Disney animators set pictures to Western classical music as Leopold Stokowski conducts the Philadelphia Orchestra. "The Sorcerer's Apprentice" features Mickey Mouse as an aspiring magician who oversteps his limits. "The Rite of Spring" tells the story of evolution, from single-celled animals to the death of the dinosaurs. "Dance of the Hours" is a comic ballet performed by ostriches, hippos, elephants, and alligators. "Night on Bald Mountain" and "Ave Maria" set the forces of darkness and light against each other as a devilish revel is interrupted by the coming of a new day. Written by
David Thiel <email@example.com>
The "Pastoral Symphony" contains scenes of courting and romance between handsome young Centaurs and attractive young Centaurettes. There is a precursor for this idea and for the visuals of the couples. While it is unclear whether it served as a direct source for the Disney staff, there is an ancient work that features romance between Centaurs. The narrative poem "Metamorphoses" by Ovid (43 BC-18 AD) describes the romance between centaur Cyllarus and centauris Hylonome. Cyllarus is described as an extremely handsome young Centaur: "His beard was just beginning, a golden beard, and golden tresses fell down on his shoulders reaching to his flanks. High-mettled grace shone in his face; his neck, chest, shoulders, hands and every manly part seemed like a sculptor's much-praised masterpiece. Unblemished too his equine shape, nor less fine than his man's. With horse's head and neck he's make fit mount for Castor, so high stood his chest-muscles, so rideable his back. Jet black he was, the whole of him, save that his tail was white and legs were milk-white too." His romantic partner Hylonome is also described as a beautiful female centaur: "In the high woods there was none comelier of all the centaur-girls, and she alone by love and love's sweet words and winning ways held Cyllarus, yes, and the care she took to look her best (so far as that may be with limbs like that). She combed her glossy hair, and twined her curls in turn with rosemary or violets or roses, and sometimes she wore a pure white lily." See more »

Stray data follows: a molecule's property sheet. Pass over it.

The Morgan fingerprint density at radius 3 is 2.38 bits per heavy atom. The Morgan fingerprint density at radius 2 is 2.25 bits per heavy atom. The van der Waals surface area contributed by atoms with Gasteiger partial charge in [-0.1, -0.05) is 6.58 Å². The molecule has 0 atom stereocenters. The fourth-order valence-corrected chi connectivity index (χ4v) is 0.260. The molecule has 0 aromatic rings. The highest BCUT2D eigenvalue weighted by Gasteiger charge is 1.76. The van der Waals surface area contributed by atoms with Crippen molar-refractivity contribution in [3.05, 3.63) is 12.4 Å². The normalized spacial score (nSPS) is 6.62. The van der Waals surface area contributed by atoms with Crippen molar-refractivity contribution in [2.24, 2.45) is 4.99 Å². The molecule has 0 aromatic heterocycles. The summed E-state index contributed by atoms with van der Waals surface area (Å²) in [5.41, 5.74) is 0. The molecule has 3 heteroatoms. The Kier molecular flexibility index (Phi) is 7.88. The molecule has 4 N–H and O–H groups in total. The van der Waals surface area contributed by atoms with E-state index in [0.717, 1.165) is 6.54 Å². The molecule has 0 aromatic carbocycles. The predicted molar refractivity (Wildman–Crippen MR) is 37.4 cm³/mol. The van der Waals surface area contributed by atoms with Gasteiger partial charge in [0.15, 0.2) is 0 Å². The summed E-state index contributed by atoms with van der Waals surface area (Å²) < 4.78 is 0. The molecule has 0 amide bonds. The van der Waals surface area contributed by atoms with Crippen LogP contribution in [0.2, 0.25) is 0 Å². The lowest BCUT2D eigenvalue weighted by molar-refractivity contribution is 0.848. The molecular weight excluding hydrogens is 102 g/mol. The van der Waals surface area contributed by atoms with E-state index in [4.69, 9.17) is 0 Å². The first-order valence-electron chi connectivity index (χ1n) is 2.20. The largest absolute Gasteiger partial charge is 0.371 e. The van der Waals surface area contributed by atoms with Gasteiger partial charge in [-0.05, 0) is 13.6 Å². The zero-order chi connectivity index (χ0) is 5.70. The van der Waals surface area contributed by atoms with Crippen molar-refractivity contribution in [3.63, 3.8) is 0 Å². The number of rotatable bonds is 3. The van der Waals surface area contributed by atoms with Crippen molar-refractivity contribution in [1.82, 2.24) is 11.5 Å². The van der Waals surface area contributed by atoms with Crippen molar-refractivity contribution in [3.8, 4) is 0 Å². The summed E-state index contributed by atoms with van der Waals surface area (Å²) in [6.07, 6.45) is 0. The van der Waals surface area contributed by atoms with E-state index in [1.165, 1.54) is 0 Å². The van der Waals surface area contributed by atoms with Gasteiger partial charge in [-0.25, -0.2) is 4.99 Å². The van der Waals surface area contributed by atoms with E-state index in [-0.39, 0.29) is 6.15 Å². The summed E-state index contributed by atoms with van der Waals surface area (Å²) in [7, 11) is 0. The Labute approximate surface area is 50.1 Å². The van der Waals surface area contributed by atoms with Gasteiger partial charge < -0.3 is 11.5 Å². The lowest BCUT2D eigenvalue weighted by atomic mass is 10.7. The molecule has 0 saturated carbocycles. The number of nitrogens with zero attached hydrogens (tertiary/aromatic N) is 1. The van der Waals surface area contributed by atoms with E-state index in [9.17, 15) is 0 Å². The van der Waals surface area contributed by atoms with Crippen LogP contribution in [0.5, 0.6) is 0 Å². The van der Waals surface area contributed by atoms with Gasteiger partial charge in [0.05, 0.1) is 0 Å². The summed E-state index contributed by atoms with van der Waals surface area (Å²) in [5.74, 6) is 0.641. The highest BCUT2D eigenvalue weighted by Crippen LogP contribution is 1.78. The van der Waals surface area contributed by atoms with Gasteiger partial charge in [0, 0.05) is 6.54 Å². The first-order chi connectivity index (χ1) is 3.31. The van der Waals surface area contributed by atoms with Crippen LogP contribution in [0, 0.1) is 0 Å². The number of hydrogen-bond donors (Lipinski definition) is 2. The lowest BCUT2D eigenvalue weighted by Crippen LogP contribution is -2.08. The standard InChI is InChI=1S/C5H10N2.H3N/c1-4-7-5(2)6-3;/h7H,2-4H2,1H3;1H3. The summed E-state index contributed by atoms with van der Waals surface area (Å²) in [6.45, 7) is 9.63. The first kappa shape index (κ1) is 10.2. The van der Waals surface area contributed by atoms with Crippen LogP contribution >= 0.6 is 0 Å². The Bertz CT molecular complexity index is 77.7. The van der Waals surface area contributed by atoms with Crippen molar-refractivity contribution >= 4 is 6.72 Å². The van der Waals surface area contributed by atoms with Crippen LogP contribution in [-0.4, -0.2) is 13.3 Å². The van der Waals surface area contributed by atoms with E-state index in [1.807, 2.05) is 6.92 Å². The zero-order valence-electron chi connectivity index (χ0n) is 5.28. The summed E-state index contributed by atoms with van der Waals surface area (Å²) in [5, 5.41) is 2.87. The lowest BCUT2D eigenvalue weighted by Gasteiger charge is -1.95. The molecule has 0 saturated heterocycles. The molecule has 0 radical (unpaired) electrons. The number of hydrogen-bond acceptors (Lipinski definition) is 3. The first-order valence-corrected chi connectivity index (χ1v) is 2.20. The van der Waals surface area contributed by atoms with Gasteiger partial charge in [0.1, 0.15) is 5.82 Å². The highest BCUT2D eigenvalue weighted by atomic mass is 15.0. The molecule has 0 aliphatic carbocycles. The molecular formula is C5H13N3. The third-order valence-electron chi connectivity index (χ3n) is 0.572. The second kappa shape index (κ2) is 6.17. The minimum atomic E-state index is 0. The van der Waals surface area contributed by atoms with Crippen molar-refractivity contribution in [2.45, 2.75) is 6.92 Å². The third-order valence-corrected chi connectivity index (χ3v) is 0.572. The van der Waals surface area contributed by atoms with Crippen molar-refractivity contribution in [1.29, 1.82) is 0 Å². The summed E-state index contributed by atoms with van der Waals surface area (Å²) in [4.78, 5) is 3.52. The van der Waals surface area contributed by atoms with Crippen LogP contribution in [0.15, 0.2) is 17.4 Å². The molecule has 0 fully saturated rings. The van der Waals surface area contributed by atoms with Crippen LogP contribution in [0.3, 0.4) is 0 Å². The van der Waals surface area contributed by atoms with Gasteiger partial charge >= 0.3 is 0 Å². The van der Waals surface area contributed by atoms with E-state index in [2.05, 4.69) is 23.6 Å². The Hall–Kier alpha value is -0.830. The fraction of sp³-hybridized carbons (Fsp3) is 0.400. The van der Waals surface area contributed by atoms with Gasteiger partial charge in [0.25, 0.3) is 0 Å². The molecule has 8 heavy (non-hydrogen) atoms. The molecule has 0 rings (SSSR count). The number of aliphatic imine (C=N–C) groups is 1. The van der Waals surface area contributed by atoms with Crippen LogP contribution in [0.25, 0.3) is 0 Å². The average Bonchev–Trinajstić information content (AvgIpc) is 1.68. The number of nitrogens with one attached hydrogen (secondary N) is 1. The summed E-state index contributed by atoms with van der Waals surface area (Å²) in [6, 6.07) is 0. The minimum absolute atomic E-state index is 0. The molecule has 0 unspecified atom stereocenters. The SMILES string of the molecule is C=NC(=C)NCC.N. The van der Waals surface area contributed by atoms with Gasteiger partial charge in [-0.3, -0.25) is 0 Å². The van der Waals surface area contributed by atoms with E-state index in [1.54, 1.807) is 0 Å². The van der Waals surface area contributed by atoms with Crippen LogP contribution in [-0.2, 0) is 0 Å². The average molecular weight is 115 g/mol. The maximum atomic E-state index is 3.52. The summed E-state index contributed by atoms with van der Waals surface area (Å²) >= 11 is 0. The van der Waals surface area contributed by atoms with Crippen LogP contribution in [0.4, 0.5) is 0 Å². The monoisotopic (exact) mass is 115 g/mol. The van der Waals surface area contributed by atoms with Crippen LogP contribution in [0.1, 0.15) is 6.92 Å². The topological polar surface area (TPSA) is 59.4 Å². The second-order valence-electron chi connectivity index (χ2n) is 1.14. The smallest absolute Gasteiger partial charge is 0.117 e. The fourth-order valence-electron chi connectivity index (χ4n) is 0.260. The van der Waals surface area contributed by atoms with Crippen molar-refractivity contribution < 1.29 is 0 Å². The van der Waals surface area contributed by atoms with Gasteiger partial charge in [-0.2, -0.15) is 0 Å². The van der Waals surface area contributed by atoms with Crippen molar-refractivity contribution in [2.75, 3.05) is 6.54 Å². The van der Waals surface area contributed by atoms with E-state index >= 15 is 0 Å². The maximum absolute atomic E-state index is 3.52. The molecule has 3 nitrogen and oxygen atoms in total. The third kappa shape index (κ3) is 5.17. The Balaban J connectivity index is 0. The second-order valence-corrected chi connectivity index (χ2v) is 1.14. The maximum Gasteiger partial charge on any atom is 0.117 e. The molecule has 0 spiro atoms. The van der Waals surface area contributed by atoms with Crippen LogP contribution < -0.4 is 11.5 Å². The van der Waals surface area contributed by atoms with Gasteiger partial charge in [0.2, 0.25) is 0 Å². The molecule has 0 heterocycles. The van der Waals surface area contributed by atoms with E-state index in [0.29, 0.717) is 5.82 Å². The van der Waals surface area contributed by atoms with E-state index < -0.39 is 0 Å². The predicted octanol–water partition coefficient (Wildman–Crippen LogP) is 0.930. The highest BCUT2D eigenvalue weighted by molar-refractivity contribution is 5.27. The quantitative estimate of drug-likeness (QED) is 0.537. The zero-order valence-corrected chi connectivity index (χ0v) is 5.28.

When the Pegasus foals are jumping in the water, the blue one jumps in, becomes the orange one, then the blue one surfaces and the black one, who is shown diving afterwards, and the pink one is suddenly in the water. See more »
How do you do? Uh, my name is Deems Taylor, and it's my very pleasant duty to welcome you here on behalf of Walt Disney, Leopold Stokowski, and all the other artists and musicians whose combined talents went into the creation of this new form of entertainment, "Fantasia". What you're going to see are the designs and pictures and stories that music inspired in the minds and imaginations of a group of artists. In other words, these are not going to be the interpretations of trained ...
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This is the second Walt Disney feature-length film ("Snow White and the Seven Dwarfs" was the first) on which the credit "Walt Disney presents" never appears. It appeared on all the other feature-length films that Disney personally produced. See more »
I've recently bought the Silly Symphonies DVD. My daughter Sarah and I have watched one cartoon every day, culminating in Fantasia. We didn't watch it all at once, but spread it over the course of a week (I tend to agree with other comments - it's too much for kids in one viewing). She sat on my lap and loved every minute of it, even 'Night on Bald Mountain'. I must admit I hadn't watched it for years and forgot about this section, but she wasn't scared by it. This is surprising when you consider the spider in 'Mother Goose Melodies' frightened her!
In my opinion Fantasia is the ultimate Silly Symphony. It's obvious all the groundwork for the film came from them, which is why it's so good - the artists had ten years to hone and perfect their skills while Walt Disney had the vision to realise it. I wonder if he had thought of it a decade earlier and waited until the right moment to create it...? It's a real shame he never lived to see its success because he deserved to.
It's hard to find the right words to surmise this film; I suppose I could break each section down and give my opinion as others have done, but as a whole - well, it's got good bits and bad bits; happy and sad bits, it's scary and funny and gloomy and sunny. It's spirited, colourful, sparkling, animated... but let's not get carried away here. It's only a film and some bits of it are quite boring.
If you randomly wound through it you could find yourself watching any one of the above, and this to me sums it up - it's unique. What other film can you say that about?
Fantasia is a light that will shine for generations to come. 9/10.
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